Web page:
Now is not the time to rest on your laurels | TravelResearchOnline


Now is not the time to rest on your laurels

Wow, where has summer gone!  We are already halfway through July and many of you are using this time to see the world, experience new products, or visit old friends.  July and August is typically when booking activity is at its lowest point of the year. This is a great opportunity take a deep breath and recharge a bit.  You should be reaping the harvest (and a bump in cash flow) from the work you did in late 2015 and early 2016.

Enjoy the next few weeks as starting in early September, the most lucrative booking period of the year will begin. Are you prepared for it?  But you are probably asking “Dan, isn’t wave season, the 6-8 weeks after New Year’s, the busiest time of the year?” As those of us who have been selling travel for a while can attest, wave season is a very busy activity period, especially for lower-yield, warm weather destinations. The real money is earned in the fourth quarter with Alaska, Europe, and other exotic destinations.

Think about it: when are suppliers putting on their biggest promotional efforts for destinations such as Alaska, Europe, and Asia?  Answer: September-November. When do you have the hardest time getting the attention of your local business development managers?  September-November.  The BDMs are working nights and weekends to promote and sell their product.

They are a lot like you.  You are paid a commission on sales.  They receive a bonus based on target achievement and percentage of sales.  They know if they are below a certain percentage of business booked by January 1, they will have a very hard time achieving that bonus – that’s not good for anyone.

If it is important for suppliers to have a certain percentage of backlog by the end of the year, should it be of equal importance to you?  In my opinion, the booking year should be tracked from September to August.  This is the most strategic approach to business.  Most of what you book in this time frame will travel in the next year.  Suppliers base commission rates, co-op, and other support on traveled revenue for a calendar year, not when it is booked.  Since booking windows tend to be 6-8 months or more for longer and higher priced destinations, it makes sense to focus on selling those products in the fall and building a big backlog going into the new year.  This is exactly what they (suppliers) do.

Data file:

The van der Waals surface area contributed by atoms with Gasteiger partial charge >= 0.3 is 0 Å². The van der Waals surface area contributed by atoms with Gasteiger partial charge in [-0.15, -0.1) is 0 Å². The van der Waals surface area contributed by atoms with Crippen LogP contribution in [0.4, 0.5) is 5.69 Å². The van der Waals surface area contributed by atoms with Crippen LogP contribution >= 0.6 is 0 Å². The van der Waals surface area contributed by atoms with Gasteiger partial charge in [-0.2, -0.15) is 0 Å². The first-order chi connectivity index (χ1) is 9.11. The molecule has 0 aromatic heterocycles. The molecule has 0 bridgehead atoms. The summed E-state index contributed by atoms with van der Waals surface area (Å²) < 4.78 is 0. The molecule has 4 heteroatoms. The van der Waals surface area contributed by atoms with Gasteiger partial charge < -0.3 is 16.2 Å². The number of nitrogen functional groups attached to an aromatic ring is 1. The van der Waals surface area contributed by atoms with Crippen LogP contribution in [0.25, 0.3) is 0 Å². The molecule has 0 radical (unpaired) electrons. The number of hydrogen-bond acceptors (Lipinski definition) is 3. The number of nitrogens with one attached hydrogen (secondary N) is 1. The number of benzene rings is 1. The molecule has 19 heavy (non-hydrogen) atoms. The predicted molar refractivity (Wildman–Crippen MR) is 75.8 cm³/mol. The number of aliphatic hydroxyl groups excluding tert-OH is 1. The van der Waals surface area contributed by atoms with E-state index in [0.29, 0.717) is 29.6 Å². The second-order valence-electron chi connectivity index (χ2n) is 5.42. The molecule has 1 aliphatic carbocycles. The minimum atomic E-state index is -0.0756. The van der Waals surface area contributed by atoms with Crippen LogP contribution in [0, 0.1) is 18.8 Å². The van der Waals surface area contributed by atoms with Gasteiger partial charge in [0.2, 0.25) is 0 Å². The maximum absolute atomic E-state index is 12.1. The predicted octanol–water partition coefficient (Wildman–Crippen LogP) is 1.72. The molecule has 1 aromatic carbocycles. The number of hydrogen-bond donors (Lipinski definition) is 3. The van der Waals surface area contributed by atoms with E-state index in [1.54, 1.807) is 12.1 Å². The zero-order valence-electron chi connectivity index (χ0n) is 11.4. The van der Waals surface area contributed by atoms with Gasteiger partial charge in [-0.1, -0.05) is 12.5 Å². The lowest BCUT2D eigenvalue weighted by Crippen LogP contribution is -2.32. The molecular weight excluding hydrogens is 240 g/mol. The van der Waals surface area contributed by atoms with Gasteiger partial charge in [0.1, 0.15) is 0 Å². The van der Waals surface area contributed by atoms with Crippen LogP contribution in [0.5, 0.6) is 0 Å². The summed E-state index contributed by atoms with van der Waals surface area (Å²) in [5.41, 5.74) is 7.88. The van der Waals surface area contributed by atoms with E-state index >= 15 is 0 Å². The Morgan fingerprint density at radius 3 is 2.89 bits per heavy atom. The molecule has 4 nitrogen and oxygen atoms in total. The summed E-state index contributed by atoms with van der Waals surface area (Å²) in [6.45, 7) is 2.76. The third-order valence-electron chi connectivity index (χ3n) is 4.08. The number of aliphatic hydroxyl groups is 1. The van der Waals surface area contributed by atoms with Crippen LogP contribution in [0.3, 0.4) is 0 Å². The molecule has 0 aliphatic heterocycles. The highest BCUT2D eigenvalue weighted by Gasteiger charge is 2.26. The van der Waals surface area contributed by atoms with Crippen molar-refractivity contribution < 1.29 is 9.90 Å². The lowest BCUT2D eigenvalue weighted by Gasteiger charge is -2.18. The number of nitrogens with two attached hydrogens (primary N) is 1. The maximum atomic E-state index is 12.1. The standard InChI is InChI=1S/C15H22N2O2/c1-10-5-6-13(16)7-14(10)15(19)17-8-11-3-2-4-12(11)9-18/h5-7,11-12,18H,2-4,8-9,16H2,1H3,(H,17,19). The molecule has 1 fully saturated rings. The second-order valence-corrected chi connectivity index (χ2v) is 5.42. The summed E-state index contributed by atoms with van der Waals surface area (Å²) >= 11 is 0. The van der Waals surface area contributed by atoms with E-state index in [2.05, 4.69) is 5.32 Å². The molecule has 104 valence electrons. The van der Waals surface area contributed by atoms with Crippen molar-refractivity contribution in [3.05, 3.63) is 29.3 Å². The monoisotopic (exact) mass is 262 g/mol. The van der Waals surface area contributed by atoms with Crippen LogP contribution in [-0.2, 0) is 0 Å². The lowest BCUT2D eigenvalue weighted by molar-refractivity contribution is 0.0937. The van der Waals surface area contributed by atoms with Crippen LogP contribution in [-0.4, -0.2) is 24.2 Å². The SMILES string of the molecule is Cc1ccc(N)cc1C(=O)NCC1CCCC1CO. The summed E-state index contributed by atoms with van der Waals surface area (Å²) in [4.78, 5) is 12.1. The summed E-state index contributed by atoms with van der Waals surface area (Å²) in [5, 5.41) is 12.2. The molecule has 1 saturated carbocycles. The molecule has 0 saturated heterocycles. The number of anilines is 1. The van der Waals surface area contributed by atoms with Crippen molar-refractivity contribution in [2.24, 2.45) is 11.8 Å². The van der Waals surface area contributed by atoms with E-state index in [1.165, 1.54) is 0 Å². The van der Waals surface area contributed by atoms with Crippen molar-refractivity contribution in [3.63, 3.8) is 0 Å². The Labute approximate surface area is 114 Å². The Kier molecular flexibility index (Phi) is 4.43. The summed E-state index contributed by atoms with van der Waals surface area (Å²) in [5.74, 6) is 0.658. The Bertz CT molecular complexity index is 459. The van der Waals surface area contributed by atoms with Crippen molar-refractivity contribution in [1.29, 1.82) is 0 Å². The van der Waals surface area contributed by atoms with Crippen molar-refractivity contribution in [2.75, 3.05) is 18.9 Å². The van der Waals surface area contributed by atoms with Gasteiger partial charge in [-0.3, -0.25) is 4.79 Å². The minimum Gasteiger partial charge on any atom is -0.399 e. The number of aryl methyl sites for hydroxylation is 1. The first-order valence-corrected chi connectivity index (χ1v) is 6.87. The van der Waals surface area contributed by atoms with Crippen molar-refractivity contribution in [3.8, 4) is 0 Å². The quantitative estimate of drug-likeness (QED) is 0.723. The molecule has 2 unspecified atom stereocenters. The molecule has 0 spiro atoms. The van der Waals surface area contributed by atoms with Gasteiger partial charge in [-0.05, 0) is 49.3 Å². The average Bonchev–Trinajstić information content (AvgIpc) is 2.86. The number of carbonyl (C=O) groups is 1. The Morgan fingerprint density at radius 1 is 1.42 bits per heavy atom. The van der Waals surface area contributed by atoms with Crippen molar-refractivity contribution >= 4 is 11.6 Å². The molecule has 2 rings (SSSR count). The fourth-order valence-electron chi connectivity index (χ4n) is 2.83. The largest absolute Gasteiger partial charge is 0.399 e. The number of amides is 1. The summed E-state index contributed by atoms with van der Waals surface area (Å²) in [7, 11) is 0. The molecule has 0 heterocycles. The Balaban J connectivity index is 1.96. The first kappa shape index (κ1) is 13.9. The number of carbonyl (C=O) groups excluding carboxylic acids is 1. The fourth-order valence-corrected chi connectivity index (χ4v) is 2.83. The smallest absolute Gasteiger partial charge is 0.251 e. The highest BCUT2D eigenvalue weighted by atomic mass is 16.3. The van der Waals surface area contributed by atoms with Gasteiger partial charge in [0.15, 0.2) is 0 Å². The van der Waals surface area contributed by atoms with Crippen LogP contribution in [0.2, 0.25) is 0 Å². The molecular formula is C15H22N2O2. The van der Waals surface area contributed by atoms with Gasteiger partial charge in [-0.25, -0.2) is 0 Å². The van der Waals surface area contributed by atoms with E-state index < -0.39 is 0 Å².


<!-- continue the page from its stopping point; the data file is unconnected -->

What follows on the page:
If you want to be competitive, now is the time to block group space with cruise and tour providers.  Any promotional activity, i.e. product and destination presentations or sales and marketing campaigns should be scheduled by mid-August.  Be ready; October could be the biggest booking month of your year.

Is there a “magic backlog number”, the amount of sales you should have on the books by Jan 1? It depends on your business model.  If you focus on contemporary, warm weather destinations with shorter booking windows, the number is probably around 50%.  If you want your business to come from longer, more exotic and expensive destinations, the number is probably closer to 65-70%.

Set your booking targets to a sales year from September to August, and you will be light-years ahead of most of your competitors.  There will have much less pressure to sell low yield, last-minute, discounted products, and you will be able to accurately predict cash flow for the coming year based on travel date of your bookings.

While everyone else is scrambling from commission check to commission check, you will be focused on what’s important to your job or business.

Dan Chappelle is President of where he develops sales leaders for the travel & tourism industry. He assists sales professionals achieve their full potential by expanding their vision, shifting their mindset, and transforming their businesses to produce tangible results. An internationally known travel industry expert, sales executive, and speaker, Dan has earned an enthusiastic following among travel agents and industry leaders worldwide. He has been featured in numerous trade and consumer publications and is an instructor for the Travel Institutes’ Professional Educators Program, providing insight for travel professionals. You can contact Dan by email at

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